The Global Knowledge Partnership on Migration and Development (KNOMAD) is a global hub of knowledge and policy expertise on migration and development issues.
KNOMAD draws on experts from all parts of the world to synthesize existing knowledge and generate new knowledge for use by policy makers in sending and receiving countries. KNOMAD works in close coordination with the Global Forum on Migration and Development (GFMD) and the Global Migration Group (GMG). The World Bank has established a multi-donor trust fund to implement the KNOMAD. The Swiss Agency for Development and Cooperation (SDC) and the Federal Ministry of Economic Cooperation and Development (BMZ) are the largest contributors to the trust fund.
Within the World Bank, KNOMAD is located in the Development Indicators Group of the Development Economics Vice-Presidency (DEC).
KNOMAD is led by Dilip Ratha.
KNOMAD’s core objectives are:
- generating and synthesizing knowledge on migration issues for countries;
- generating a menu of policy choices based on multidisciplinary knowledge and evidence; and
- providing technical assistance and capacity building to sending and receiving countries for the implementation of pilot projects, evaluation of migration policies, and data collection.
Migration has become a defining issue for development, and there is substantial scope for strengthening cross-sectoral collaboration and knowledge sharing on this growing agenda. With over 200 million international migrants and over 700 million internal migrants within countries, nearly 1 out of every 7 persons in the world is a migrant. South-South migration is currently larger than South-North migration, and is likely to continue growing rapidly. In the coming decades, demographic changes, persistent income disparities, declining communication and transportation costs, and increasing access to information, will strengthen the impetus towards migration. Climate change also has the potential to displace large sections of the population in some parts of the world.
Migrant remittances provide a lifeline to the poor in many developing countries. Estimated to have reached about $400 billion in 2012, remittances have exceeded the volume of official aid flows to developing countries. In many countries, remittances are equivalent to more than 10 percent of GDP and constitute the largest source of foreign exchange. A country’s diaspora can be a major source of investment, technology, business contacts, and development assistance. At the same time, the loss of skills associated with migration can affect the delivery of basic services in the countries of origin, especially small countries. In destination countries, migrants can be an important economic resource, but they may also compete with native workers and affect cultural and national identity. Along the way, migrants need to be protected against fraud, abuse and exploitation.
The activities of the KNOMAD will be organized around the following Thematic Working Groups:
- Data on migration and remittance flows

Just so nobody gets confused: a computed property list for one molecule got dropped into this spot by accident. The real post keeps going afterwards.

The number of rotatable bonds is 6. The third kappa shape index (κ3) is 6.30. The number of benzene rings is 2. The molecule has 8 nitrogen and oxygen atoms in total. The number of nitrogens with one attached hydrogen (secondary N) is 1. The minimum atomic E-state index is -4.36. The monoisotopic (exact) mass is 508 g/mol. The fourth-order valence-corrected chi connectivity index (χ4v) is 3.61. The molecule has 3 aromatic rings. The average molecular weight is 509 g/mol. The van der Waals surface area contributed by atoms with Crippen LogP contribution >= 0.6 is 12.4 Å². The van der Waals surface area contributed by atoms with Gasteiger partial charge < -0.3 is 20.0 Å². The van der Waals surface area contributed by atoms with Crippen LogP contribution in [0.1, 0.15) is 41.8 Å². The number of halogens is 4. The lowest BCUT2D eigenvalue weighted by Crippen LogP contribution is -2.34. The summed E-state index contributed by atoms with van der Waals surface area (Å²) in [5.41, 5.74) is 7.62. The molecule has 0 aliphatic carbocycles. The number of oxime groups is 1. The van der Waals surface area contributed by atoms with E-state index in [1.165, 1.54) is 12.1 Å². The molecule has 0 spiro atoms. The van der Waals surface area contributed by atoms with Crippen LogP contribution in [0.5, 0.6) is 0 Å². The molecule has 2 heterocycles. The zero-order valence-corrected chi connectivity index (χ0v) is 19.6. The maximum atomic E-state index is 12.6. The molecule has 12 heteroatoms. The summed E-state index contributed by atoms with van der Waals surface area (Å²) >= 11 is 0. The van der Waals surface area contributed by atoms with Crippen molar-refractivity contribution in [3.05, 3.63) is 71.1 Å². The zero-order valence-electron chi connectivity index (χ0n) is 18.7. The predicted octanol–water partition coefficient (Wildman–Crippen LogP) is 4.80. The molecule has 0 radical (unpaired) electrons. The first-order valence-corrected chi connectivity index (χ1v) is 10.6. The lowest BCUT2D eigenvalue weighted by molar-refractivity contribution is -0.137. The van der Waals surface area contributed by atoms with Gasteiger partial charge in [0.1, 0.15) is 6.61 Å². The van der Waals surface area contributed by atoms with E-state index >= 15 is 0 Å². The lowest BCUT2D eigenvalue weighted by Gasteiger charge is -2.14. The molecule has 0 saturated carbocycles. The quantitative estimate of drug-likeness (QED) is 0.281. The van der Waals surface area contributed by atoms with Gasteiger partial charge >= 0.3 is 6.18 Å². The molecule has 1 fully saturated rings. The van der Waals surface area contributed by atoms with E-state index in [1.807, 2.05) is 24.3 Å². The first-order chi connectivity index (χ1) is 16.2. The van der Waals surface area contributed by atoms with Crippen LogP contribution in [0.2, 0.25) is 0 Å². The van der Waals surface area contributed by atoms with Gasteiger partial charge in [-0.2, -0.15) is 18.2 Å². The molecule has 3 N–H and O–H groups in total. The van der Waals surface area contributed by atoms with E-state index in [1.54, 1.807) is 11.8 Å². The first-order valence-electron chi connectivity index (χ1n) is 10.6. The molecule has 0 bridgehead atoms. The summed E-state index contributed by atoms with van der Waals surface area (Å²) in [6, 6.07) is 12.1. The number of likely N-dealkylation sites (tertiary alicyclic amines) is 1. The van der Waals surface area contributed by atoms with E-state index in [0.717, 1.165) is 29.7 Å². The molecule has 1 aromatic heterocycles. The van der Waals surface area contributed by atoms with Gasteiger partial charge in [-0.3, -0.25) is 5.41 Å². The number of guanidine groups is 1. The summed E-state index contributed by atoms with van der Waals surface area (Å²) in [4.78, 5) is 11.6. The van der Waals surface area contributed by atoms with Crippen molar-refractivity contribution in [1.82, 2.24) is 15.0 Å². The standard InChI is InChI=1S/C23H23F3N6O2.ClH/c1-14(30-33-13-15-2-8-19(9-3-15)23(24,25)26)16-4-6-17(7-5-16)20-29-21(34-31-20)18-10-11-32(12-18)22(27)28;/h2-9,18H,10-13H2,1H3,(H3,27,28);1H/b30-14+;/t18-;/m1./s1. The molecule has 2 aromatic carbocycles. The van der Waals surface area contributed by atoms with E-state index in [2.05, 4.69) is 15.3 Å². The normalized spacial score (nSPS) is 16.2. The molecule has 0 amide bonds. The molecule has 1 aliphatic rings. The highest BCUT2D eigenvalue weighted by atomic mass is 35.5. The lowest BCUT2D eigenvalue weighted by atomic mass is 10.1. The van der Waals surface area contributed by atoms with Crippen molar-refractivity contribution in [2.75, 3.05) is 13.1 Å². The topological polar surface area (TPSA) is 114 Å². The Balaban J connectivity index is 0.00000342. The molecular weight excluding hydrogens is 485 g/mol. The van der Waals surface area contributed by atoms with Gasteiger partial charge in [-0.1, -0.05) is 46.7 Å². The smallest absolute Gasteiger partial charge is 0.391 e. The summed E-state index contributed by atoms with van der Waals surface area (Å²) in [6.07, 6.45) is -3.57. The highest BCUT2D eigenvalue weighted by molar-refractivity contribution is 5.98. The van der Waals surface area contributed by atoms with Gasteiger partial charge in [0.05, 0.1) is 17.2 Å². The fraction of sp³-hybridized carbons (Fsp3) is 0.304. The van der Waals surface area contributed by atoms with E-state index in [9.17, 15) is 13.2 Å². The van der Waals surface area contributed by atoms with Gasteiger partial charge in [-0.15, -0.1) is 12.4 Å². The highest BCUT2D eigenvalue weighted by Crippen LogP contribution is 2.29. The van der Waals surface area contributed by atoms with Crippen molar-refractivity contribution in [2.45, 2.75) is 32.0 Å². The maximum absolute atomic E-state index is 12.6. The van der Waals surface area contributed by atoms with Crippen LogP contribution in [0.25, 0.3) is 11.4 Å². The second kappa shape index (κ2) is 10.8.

- Skilled labor migration
- Low skilled labor migration
- Integration issues in host communities
- Policy and institutional coherence
- Migration, security and development
- Migrant rights and social aspects of migration
- Demographic changes and migration
- Remittances, including access to finance and capital markets
- Mobilizing diaspora resources
- Environmental change and migration
- Internal migration and urbanization
- Forced Migration and Development
These will be underpinned by four cross-cutting themes:
Each Thematic Working Group will comprise a chair, a co-chair, and 3-8 leading experts in their respective fields, selected through a peer-referral process. The chair and co-chair will be responsible for developing a work-program for the group, ensuring delivery, and monitoring results. KNOMAD’s outputs include policy notes, data, research papers and books, conferences, capacity building workshops, and pilot projects.
A KNOMAD Advisory Committee will be chaired by a member of the World Bank Group’s senior management, and comprising a high level representative of the largest donors to the trust fund, an eminent academic scholar, the ex officio current chair of the GFMD, the ex officio past chair and the ex officio upcoming chair of the GFMD, the ex officio chair of the GMG, and a representative from civil society. The Advisory Committee will provide strategic vision and direction for the KNOMAD and make recommendations on the work program.
The KNOMAD will draw on existing knowledge networks, international organizations, think tanks, research centers, and universities (including those from the South), and civil society.
During its inception phase, May 2011-April 2013, KNOMAD held consultations with governments of developed and developing countries, civil society organizations and the private sector, and academic experts, to identify critical issues on which evidence is needed to inform policy debate. It organized two global experts’ meetings in Geneva and Washington DC in December 2012.
KNOMAD entered a 5-year implementation phase in May 2013. An evaluation will be undertaken at the end of the third year. The final two years will be devoted to capacity building and a few pilot programs. KNOMAD is envisaged to end in 2018.
The World Bank hosts the KNOMAD Secretariat at its headquarters in Washington DC. KNOMAD is headed by Dilip Ratha.